Gerald Murnane

Dinny O’Hearn reviews 'Velvet Waters' by Gerald Murnane

Dinny O’Hearn
Friday, 07 February 2020

I have walked long and often with this writer man, travelled with him on trains, listened to him give exact references on the Melways map, noted him noting his whereabouts and those places about and abutting his whereabouts, and I am still uncertain why his work interests me so much, unless it be that the geography of the imagination is the first and the last landscape of grasslands to be explored and that the inland of an island such as ours will always be an ambiguous place which may display a real sea and a centre or mirages of either.

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Gerard Windsor reviews 'The Plains' by Gerald Murnane

Gerard Windsor
Thursday, 30 January 2020

The Plains is a book for the critic, not the mere reviewer. It is a strange creature, to be approached with care. Several omens made me cautious. My review copy reached me three months after the date of posting.

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Gerald Murnane reviews 'Holden's Performance' by Murray Bail

Gerald Murnane
Friday, 20 December 2019

As I write these words, I have just read the first forty-five pages of Murray Bail’s novel. Those pages are mostly about the Shadbolt family of Adelaide.

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A Season on Earth is the original version of Gerald Murnane’s second published novel, A Lifetime on Clouds, which appeared in 1976. The story behind this book’s publication is now well known, thanks to interviews Murnane has given and the author’s ‘foreword’ to this edition, where he relates how he reluctantly cut his ...

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There has been a long and often troubled history of poets writing novels and novelists writing poetry. The skills needed are very different and equally hard to learn. Few writers have made equal careers in both. If they do, it’s usually the novels that receive most attention ...

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News from the Editor's Desk - January-February 2019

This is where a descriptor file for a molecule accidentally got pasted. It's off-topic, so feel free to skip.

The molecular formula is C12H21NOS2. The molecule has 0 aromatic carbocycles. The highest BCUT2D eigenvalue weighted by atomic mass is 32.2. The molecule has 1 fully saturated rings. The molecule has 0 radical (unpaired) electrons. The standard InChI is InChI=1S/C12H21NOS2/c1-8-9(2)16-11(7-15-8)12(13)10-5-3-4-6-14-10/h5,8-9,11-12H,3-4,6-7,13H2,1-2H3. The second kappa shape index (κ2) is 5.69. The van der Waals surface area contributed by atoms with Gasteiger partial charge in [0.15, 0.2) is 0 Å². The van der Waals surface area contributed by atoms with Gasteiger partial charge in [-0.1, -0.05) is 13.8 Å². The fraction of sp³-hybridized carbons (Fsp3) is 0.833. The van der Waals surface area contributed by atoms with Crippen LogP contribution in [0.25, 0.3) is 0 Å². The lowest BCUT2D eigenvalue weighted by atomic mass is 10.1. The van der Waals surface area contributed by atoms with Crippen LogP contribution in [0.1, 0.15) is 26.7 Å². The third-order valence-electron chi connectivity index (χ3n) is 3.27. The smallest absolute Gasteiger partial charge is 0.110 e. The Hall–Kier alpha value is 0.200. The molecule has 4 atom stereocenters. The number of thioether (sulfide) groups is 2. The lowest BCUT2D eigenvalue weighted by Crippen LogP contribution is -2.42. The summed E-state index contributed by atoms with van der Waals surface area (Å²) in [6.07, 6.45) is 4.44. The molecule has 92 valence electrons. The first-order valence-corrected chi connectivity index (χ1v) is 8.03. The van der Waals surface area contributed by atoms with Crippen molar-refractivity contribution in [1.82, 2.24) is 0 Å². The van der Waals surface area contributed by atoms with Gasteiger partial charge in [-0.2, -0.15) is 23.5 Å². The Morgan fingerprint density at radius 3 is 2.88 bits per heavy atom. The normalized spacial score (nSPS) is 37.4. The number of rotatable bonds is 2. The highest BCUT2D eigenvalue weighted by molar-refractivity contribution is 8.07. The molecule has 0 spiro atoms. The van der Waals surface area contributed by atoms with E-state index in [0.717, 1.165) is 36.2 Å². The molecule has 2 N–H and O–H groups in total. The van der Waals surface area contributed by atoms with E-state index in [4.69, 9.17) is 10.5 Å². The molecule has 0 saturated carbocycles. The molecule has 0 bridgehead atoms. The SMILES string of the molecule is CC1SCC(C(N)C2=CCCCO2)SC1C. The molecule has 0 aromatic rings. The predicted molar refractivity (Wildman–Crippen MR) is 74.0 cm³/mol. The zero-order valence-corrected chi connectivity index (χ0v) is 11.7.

Australian Book Review
Wednesday, 26 December 2018

News from the Editors Desk

The ABR Elizabeth Jolley Short Story Prize is open

Beejay Silcox reviews 'Border Districts' by Gerald Murnane

Beejay Silcox
Friday, 24 November 2017

There is a whiff of mythology about Gerald Murnane. He is quietly infamous for who he isn’t: for the things he’s never done (travel by aeroplane); the things he’ll never do (live outside of Victoria, wear sunglasses); the things he’ll never do again (watch movies or a Shakespeare play); the books he won’t read (contemporary fiction); the books he won’t write ...

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Letters to the Editor - October 2015

Monday, 28 September 2015


Dear Editor,

Shannon Burns’s splendid ABR Patrons’ Fellowship essay, ‘The Scientist of His Own Experience: A Profile of Gerard Murnane, is rich in insights and pithy observations, plus some rather fine photographs (August ...

Narrators in Gerald Murnane’s novels and stories have occasionally scorned autobiography. Near the beginning of A Million Windows (2014), for example, we find: ‘Today, I understand that so-called autobiography is only one of the least worthy varieties of ficti ...

The town of Goroke (population six hundred) stands almost exactly between Melbourne and Adelaide, in the Wimmera region of Victoria. It is, in many ways, a typical small country town. If you drive there in the morning during late spring or early summer, you’ll need to slow the car to avoid kangaroos on the road. Magpies are everywhere. Horses and other livestock m ...

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